Saturday, October 27, 2012
The book I read this week was Moonwalking with Einstein by Joshua Foer. Can you picture it? Moonwalking with Einstein? I sure can, and I don't think I will ever be able to forget what it looks like... because it's ridiculous. This is a book about remembering. Joshua Foer was interested in the USA Memory Championships and he was preparing to write an article about it. Well he got so interesting in the concept of remembering that he dove deep into the subject. It was a year long journey for Foer. He was most amazed by the fact that it was not a bunch of savants at the Championship, it was a lot of normal people with just normal people level intelligence. I'll let Joshua tell the story from here... Listen to the whole video, it's absolutely one of my favorites. This is a TED talk that Foer did this past year... Hilarious too.
I was introduced to this subject by a friend of mine from college. He sent me this video in an email because "it looked like my type of thing"... it was. I had been very discouraged lately by the general population not having the ability to remember anything.With easy access to Google and Wikipedia, no one tries to remember anything. I feel like the world is getting a little lazy in that respect. I, on the other hand, love to remember things. I like to remember people's names (because it makes them feel important to you), I like to remember historical events (because it makes me not sound like an idiot in social situations), I like to remember things from these books I read (because it would be a waste of time otherwise). To be successful you have to remember things. I see it as a testament to perceived intelligence. It's an especially important tool to being successful at a young age.
Foer illustrates to ease of remembering within the pages of this book. Remembering a number is tough, but remembering a specific person that smell like garbage riding a unicorn and associating that image to a number makes it super easy to not forget that number. I particularly like the example of Baker vs baker in the video. If you meet someone with the last name Baker, you may have a hard time remembering their name because you have no hooks into that word- Baker. However, on the other hand there is a baker, a person that bakes bread, wears a goofy hat, and smells like fresh baked deliciousness. With a baker you have multiple hooks in that word. The idea of remembering is using an association that your mind can have multiple hooks and therefor remember it much easier. You need to change you Bakers into bakers.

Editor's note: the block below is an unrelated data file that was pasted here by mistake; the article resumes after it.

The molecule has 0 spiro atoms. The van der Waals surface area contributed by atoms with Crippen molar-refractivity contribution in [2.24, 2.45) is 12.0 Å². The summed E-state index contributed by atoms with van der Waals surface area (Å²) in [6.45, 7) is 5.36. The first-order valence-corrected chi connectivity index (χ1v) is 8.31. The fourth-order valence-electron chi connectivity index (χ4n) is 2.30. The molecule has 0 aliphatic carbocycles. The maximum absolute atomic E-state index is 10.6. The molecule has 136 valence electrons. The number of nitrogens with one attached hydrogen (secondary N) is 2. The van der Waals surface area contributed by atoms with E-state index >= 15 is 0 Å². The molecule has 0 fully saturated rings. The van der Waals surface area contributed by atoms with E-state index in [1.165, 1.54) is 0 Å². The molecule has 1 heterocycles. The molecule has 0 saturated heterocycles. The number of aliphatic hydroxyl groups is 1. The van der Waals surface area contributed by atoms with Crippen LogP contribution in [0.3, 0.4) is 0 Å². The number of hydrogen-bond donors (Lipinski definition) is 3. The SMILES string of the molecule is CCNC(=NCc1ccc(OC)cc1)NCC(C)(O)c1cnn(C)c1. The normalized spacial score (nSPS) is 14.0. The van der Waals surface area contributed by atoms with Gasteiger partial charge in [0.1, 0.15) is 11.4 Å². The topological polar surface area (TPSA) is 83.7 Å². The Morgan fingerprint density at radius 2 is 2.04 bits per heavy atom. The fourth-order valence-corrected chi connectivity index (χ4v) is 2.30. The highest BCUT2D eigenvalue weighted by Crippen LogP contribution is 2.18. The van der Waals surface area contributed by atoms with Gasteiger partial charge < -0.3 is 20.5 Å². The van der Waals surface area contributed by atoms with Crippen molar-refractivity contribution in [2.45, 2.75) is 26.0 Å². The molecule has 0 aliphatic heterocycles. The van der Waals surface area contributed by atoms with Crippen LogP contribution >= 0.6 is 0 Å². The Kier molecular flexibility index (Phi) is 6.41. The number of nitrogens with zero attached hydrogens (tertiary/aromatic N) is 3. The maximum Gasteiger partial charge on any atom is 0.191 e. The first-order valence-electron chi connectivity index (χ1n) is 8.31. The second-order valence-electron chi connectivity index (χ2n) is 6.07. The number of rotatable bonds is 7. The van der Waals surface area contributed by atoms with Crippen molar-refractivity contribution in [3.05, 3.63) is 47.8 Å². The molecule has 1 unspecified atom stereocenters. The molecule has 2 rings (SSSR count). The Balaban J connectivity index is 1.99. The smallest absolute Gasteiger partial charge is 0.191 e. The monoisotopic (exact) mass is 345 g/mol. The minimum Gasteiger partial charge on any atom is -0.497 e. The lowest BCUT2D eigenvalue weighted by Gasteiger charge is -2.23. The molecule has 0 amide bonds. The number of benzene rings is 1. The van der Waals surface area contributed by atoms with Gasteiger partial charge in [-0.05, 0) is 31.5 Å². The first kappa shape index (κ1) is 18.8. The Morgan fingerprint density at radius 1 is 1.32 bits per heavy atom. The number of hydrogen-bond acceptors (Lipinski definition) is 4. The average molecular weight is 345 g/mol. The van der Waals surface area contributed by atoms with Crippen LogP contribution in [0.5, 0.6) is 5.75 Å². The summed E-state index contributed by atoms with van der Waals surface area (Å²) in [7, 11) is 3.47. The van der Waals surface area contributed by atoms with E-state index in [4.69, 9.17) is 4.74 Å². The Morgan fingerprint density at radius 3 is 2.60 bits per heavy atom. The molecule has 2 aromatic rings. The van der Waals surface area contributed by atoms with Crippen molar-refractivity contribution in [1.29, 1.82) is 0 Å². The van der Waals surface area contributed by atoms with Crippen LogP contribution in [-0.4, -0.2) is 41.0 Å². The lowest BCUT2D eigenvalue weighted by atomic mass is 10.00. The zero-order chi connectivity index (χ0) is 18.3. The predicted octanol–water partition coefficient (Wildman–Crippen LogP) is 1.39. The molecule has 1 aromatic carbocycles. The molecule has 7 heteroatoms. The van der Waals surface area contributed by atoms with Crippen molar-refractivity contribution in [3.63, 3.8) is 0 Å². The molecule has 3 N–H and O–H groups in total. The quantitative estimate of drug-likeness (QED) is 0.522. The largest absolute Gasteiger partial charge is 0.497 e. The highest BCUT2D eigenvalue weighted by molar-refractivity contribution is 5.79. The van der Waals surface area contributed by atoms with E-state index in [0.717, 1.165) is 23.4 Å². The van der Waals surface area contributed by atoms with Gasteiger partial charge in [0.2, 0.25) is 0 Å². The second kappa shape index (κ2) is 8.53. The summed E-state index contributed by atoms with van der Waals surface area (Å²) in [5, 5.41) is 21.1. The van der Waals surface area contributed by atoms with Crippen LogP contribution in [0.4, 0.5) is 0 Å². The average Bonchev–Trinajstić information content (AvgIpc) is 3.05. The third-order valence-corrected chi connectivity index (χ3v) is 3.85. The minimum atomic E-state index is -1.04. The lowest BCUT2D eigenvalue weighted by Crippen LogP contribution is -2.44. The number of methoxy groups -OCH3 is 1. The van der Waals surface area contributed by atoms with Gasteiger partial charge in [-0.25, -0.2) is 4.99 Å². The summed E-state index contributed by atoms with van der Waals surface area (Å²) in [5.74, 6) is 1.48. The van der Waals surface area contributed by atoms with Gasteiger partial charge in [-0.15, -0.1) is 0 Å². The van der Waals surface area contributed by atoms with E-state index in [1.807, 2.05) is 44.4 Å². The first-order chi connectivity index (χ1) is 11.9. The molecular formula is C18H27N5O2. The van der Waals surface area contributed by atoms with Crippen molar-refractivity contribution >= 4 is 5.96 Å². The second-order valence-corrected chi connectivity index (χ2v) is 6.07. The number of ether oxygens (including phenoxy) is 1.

Ever since learning the ways of remembering I have been using them. To do it at Foer's level is way beyond what I plan on doing i.e. remembering a ridiculously long sequence of numbers or pages out of a yearbook or multiple decks of playing cards in order after being shuffled. But I hear people all the time tell me that they aren't good with names and that's why they don't mingle very well. Then get better! Try the techniques laid out in this book. Come up with an association because, especially in the business world, being able to connect and build relationships is one of the most important things you can do. Not only in a "I want a promotion" way but in a "you are going to do a hell of a lot better on this project if you have a good team" way. I think that building relationships is even important in your personal life.... when it comes down to brass tacks, what I am saying is- remember people, their stories and their names.
This book is excellently written. I have never read Foer before this book, but am incredibly impressed with his writing style especially his approach to teaching this concept. I really recommend you check this book out. It's funny, smart, and enlightening, something that is hard to find in a book. Learn to remember things, and if it catches your fancy compete in the USA Memory Championship and win like Foer did. Great read, I recommend you pick it up!
Posted by Trevor Flannigan at 6:00 PM